Many of us are hooked on streaming video, but sometimes we will watch video however it comes to us, including pirated video streams. The online analytics firm Sandvine says more than 9.3 million American homes accessed pirated video streams in 2018.
This is a public policy and commercial phenomenon one would think had been researched to the max. But it hasn’t been. No study has empirically measured how much viewer time is diverted from non-pirated to pirated content…until now.
The Technology Policy Institute’s team of economic researchers, Sarah Oh, Scott Wallsten, and Nathaniel Lovin, have released an empirical study of Americans’ streaming habits based on a dataset of over a trillion observations. They find that every minute spent downloading or streaming pirated video crowds out about the same amount of time that would have been spent using services like Netflix and Hulu.
Let me put this another way and underscore a key finding: TPI’s data-driven trio finds that 7.3 percent of American households may be watching pirated video that otherwise could be streamed on one of many new streaming services available today.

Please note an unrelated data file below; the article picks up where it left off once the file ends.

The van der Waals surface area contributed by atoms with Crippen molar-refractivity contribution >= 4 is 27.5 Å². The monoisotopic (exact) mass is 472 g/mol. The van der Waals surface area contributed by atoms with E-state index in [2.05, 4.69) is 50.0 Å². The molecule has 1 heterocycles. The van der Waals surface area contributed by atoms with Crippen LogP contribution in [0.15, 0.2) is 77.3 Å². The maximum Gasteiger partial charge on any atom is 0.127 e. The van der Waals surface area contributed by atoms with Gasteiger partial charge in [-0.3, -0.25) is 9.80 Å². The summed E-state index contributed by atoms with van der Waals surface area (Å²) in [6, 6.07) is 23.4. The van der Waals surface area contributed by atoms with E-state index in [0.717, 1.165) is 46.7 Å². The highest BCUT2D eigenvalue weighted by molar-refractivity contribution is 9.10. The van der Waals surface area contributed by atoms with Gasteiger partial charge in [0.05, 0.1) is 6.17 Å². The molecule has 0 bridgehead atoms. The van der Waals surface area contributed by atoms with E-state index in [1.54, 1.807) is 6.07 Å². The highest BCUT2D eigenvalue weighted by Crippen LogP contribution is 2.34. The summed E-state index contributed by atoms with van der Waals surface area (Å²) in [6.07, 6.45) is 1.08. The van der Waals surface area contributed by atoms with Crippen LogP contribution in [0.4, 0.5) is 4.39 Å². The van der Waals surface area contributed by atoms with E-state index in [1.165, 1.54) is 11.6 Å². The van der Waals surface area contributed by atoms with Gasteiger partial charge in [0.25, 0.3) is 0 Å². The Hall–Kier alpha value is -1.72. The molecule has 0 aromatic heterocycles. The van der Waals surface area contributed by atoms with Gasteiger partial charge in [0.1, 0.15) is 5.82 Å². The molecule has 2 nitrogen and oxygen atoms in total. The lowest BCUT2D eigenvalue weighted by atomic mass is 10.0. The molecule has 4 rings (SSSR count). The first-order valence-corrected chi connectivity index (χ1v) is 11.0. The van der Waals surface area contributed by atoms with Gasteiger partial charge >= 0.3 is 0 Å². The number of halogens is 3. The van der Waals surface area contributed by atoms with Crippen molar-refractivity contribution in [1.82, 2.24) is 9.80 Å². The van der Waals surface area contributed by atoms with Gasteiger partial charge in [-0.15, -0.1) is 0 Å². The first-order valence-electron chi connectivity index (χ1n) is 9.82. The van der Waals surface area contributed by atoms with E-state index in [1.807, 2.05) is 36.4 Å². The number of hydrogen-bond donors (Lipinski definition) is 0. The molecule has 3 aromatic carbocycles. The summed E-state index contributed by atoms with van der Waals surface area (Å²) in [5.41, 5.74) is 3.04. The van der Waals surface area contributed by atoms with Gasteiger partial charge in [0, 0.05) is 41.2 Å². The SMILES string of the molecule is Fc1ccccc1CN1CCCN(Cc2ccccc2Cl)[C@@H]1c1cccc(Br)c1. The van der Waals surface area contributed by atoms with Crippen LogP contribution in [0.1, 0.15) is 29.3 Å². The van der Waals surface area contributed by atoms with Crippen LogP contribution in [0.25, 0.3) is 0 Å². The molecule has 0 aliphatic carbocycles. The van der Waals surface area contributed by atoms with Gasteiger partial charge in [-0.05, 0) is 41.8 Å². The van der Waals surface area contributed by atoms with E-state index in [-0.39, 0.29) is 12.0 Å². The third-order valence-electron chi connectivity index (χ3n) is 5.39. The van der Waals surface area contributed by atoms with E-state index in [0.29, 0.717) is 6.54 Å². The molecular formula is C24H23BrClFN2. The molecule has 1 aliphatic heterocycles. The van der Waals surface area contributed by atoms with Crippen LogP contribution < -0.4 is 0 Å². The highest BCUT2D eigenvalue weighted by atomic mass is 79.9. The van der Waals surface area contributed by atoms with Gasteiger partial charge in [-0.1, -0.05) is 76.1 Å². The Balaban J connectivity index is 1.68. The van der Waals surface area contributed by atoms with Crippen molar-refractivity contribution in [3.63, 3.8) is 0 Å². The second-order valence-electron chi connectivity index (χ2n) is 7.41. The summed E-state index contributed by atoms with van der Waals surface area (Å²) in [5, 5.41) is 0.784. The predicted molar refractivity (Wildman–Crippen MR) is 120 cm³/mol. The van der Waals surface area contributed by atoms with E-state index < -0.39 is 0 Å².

Released this week, the economic study entitled Do Video Streams Crowd Out Non-Pirated Video Streams? Evidence from Online Activity may refresh discussions of how to protect American creative content in the new streaming video environment. Rather than prescribing the Rx, it seeks to provide an updated view of dynamics in today’s new streaming video marketplace.
“There is a lot of experimentation, competition and disruption in the video and broader entertainment sector,” said TPI President and Senior Fellow Scott Wallsten. “By quantifying the effects of the pirated video ‘crowd-out effect,’ we aim to provide analysts and policymakers with a deeper understanding of the marketplace.”
As more American households tune in to their streaming apps, accessing old and new content for hours a day, TPI’s team of researchers are following trends and measuring changes in the marketplace.